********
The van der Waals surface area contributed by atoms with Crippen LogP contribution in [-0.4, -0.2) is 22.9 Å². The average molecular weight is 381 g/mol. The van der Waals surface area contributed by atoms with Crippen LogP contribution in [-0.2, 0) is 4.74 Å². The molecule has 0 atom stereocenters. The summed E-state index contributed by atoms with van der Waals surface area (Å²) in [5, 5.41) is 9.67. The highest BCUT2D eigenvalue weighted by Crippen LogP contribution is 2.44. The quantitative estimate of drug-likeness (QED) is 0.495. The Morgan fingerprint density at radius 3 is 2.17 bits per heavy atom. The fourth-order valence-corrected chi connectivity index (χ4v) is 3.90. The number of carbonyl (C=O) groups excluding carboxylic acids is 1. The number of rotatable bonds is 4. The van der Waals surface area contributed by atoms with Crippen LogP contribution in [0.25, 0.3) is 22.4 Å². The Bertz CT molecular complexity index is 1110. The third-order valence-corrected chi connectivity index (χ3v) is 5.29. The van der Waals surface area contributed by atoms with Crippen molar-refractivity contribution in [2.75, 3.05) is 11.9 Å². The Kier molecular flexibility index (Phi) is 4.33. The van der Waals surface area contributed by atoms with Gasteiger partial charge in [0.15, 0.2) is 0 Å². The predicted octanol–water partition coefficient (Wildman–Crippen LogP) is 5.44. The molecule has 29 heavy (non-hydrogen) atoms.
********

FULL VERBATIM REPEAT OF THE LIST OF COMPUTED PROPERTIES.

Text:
The van der Waals surface area contributed by atoms with Crippen LogP contribution in [-0.4, -0.2) is 22.9 Å². The average molecular weight is 381 g/mol. The van der Waals surface area contributed by atoms with Crippen LogP contribution in [-0.2, 0) is 4.74 Å². The molecule has 0 atom stereocenters. The summed E-state index contributed by atoms with van der Waals surface area (Å²) in [5, 5.41) is 9.67. The highest BCUT2D eigenvalue weighted by Crippen LogP contribution is 2.44. The quantitative estimate of drug-likeness (QED) is 0.495. The Morgan fingerprint density at radius 3 is 2.17 bits per heavy atom. The fourth-order valence-corrected chi connectivity index (χ4v) is 3.90. The number of carbonyl (C=O) groups excluding carboxylic acids is 1. The number of rotatable bonds is 4. The van der Waals surface area contributed by atoms with Crippen LogP contribution in [0.25, 0.3) is 22.4 Å². The Bertz CT molecular complexity index is 1110. The third-order valence-corrected chi connectivity index (χ3v) is 5.29. The van der Waals surface area contributed by atoms with Crippen molar-refractivity contribution in [2.75, 3.05) is 11.9 Å². The Kier molecular flexibility index (Phi) is 4.33. The van der Waals surface area contributed by atoms with Gasteiger partial charge in [0.15, 0.2) is 0 Å². The predicted octanol–water partition coefficient (Wildman–Crippen LogP) is 5.44. The molecule has 29 heavy (non-hydrogen) atoms.